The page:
Just because it's a way of life for us, just because there are a lot of benefits for the little people to have such a system in place (I know I wouldn't have gotten through college without loans!), it's still a form of voluntary indenture.

One could argue that big companies that sue and win only because they have deeper pockets practice a form of slave-taking. But I think that's a stretch.

C'nor (Outermost_Toe) said...

Oops. Missed that discussion.

Some common forms of slave in my world:

Raviien who have had their wings chained together or removed are often used as disposable troops by the Ork'Aaln and their allies (Elves, humans, dwarves).

Elves are used as concubines by many races. Usually this is to pay off debts.

The Asodel are now indentured servants, mostly to Calaris or those in her Abyss. Except for the mourners; those are still in the city.

trollsmyth said...

Telecanter: My pleasure. I like including WTF cultural details in my games to remind the players that our games do not, in fact, take place in Kansas. ;)

1d30: Exactly what is, and isn't, slavery changes through the ages. "Indentured servants," "chain gangs," "conscripts," and "graduate students" could all be argued to have been synonyms for "slaves" at one time or another. ;p

C'nor: Sounds like a pretty brutal world you have there. Are elves chosen for concubines because of their beauty, or for other reasons?

C'nor (Outermost_Toe) said...

Partly beauty, partly the fact that about 65% of elves are infertile, and of the rest their children tend to be stillborn around 40% of the time. As they get to keep any money, jewelery, etc., that they are given, and may recieve a position within the house that offered or received them, some elves offer themselves to a noble house as bargaining pieces so that they have a better chance of making it past Mi'Naa (The age between 100 and 300, after which others must offer you food and shelter for three days).
The reason that the fertility problems of elves are important is that the standard contract for a concubine states that the term of service ends after anywhere from 1-5 years, or until the concubine successfully bears the child of the owner. Thus, if they used a race like the Dwarves (Also enslaved fairly often, but mostly because they're so miserly that they'd rather use themselves for collateral than anything they own), they'd not only have no concubines, they'd have a bunch of children that they then have to raise.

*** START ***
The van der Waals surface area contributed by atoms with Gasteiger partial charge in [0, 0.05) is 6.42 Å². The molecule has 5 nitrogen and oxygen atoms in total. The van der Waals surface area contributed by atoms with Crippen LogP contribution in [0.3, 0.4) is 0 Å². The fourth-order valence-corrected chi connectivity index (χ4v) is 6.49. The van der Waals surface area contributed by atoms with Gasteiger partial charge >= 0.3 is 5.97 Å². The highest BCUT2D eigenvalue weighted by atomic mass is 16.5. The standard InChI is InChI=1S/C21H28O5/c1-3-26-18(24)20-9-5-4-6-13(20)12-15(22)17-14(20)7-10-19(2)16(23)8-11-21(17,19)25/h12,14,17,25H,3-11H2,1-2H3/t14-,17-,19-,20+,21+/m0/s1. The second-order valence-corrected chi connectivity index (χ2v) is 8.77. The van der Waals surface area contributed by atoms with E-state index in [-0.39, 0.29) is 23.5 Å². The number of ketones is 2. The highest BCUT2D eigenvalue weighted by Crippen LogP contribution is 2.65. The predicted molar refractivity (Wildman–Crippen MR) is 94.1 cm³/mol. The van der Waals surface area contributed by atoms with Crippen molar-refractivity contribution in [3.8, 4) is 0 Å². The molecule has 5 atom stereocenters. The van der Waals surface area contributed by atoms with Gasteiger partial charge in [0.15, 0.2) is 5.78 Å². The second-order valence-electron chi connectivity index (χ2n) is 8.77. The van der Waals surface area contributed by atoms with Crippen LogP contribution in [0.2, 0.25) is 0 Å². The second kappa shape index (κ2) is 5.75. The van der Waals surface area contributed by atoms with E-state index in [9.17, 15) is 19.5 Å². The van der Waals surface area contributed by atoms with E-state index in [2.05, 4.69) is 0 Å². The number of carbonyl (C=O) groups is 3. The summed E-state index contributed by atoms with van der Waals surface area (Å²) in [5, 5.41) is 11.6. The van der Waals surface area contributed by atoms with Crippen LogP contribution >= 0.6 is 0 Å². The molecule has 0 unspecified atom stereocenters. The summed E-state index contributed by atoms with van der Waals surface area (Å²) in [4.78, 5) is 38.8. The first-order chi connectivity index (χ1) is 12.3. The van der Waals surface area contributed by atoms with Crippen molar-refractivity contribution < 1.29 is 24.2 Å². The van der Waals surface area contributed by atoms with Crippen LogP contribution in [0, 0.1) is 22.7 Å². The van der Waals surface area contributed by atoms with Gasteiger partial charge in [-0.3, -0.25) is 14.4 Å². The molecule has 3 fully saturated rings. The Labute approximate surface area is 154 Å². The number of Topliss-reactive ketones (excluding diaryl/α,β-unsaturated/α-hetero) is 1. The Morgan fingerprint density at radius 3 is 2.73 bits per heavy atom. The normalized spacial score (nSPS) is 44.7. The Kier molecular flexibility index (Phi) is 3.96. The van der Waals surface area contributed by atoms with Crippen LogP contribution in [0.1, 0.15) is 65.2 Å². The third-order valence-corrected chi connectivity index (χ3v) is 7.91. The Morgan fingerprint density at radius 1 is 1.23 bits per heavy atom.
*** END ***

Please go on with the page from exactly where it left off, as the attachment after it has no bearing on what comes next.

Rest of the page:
trollsmyth said...

C'nor: Interesting. So it looks like most of the slavery is voluntary, then?

Concubinage isn't unheard of in the lands of Doom & Tea Parties, but it's rarely done with "short-term" slaves. It primarily exists to elevate some slaves and to legitimize the children an owner might have with them. In some places (among the efreet, for instance) there is no legal distinction between children born of a wife and those born of a concubine.

C'nor (Outermost_Toe) said...

"So it looks like most of the slavery is voluntary, then?"

Among the elves, yes, in some ways. There aren't that many slaves in the elven society itself, because they can't simply outlive the owner, but among the shorter-lived groups... Part of it is that the elves have pretty much mined out all of their natural resources, and the nobles are the only ones with any money. 10-20 gold is pretty good for an elven peasant.

The Raviien are mostly prisoners of war, though the best fighters, druids or mages can eventually earn a place among the Ork'Aaln.

The Asodel can't leave until they've paid off their debt to Calaris, but they ended up there accidentally. In fact, she tricked them into thinking they were going the opposite direction, then claimed a debt since she saved them from dying in the desert.